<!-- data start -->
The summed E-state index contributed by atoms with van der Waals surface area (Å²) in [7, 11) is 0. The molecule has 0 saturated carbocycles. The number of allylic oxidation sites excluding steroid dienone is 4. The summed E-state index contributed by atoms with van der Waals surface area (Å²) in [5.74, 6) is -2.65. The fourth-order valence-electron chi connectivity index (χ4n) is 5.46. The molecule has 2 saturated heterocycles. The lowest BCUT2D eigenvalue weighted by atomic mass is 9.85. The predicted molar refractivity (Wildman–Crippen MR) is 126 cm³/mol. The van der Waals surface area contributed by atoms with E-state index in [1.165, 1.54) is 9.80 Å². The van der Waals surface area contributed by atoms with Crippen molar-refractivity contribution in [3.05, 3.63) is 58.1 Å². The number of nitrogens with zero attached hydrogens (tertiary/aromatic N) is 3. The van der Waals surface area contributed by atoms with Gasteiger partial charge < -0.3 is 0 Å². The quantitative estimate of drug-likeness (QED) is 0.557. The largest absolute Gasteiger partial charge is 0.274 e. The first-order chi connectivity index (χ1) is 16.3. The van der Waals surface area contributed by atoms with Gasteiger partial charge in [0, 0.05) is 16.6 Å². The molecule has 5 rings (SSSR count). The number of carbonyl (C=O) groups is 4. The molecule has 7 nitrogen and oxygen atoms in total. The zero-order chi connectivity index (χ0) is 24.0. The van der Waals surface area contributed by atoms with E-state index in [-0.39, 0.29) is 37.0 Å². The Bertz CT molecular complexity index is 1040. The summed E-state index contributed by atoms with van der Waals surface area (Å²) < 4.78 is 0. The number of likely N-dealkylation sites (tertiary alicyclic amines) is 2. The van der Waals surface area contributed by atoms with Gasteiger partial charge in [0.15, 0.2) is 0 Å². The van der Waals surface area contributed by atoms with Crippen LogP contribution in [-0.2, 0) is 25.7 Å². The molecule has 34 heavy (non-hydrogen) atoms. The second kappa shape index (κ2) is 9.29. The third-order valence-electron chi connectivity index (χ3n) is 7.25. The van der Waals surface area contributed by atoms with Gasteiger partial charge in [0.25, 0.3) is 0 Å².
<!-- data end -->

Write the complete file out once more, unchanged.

The summed E-state index contributed by atoms with van der Waals surface area (Å²) in [7, 11) is 0. The molecule has 0 saturated carbocycles. The number of allylic oxidation sites excluding steroid dienone is 4. The summed E-state index contributed by atoms with van der Waals surface area (Å²) in [5.74, 6) is -2.65. The fourth-order valence-electron chi connectivity index (χ4n) is 5.46. The molecule has 2 saturated heterocycles. The lowest BCUT2D eigenvalue weighted by atomic mass is 9.85. The predicted molar refractivity (Wildman–Crippen MR) is 126 cm³/mol. The van der Waals surface area contributed by atoms with E-state index in [1.165, 1.54) is 9.80 Å². The van der Waals surface area contributed by atoms with Crippen molar-refractivity contribution in [3.05, 3.63) is 58.1 Å². The number of nitrogens with zero attached hydrogens (tertiary/aromatic N) is 3. The van der Waals surface area contributed by atoms with Gasteiger partial charge < -0.3 is 0 Å². The quantitative estimate of drug-likeness (QED) is 0.557. The largest absolute Gasteiger partial charge is 0.274 e. The first-order chi connectivity index (χ1) is 16.3. The van der Waals surface area contributed by atoms with Gasteiger partial charge in [0, 0.05) is 16.6 Å². The molecule has 5 rings (SSSR count). The number of carbonyl (C=O) groups is 4. The molecule has 7 nitrogen and oxygen atoms in total. The zero-order chi connectivity index (χ0) is 24.0. The van der Waals surface area contributed by atoms with E-state index in [-0.39, 0.29) is 37.0 Å². The Bertz CT molecular complexity index is 1040. The summed E-state index contributed by atoms with van der Waals surface area (Å²) < 4.78 is 0. The number of likely N-dealkylation sites (tertiary alicyclic amines) is 2. The van der Waals surface area contributed by atoms with Gasteiger partial charge in [0.15, 0.2) is 0 Å². The van der Waals surface area contributed by atoms with Crippen LogP contribution in [-0.2, 0) is 25.7 Å². The molecule has 34 heavy (non-hydrogen) atoms. The second kappa shape index (κ2) is 9.29. The third-order valence-electron chi connectivity index (χ3n) is 7.25. The van der Waals surface area contributed by atoms with Gasteiger partial charge in [0.25, 0.3) is 0 Å².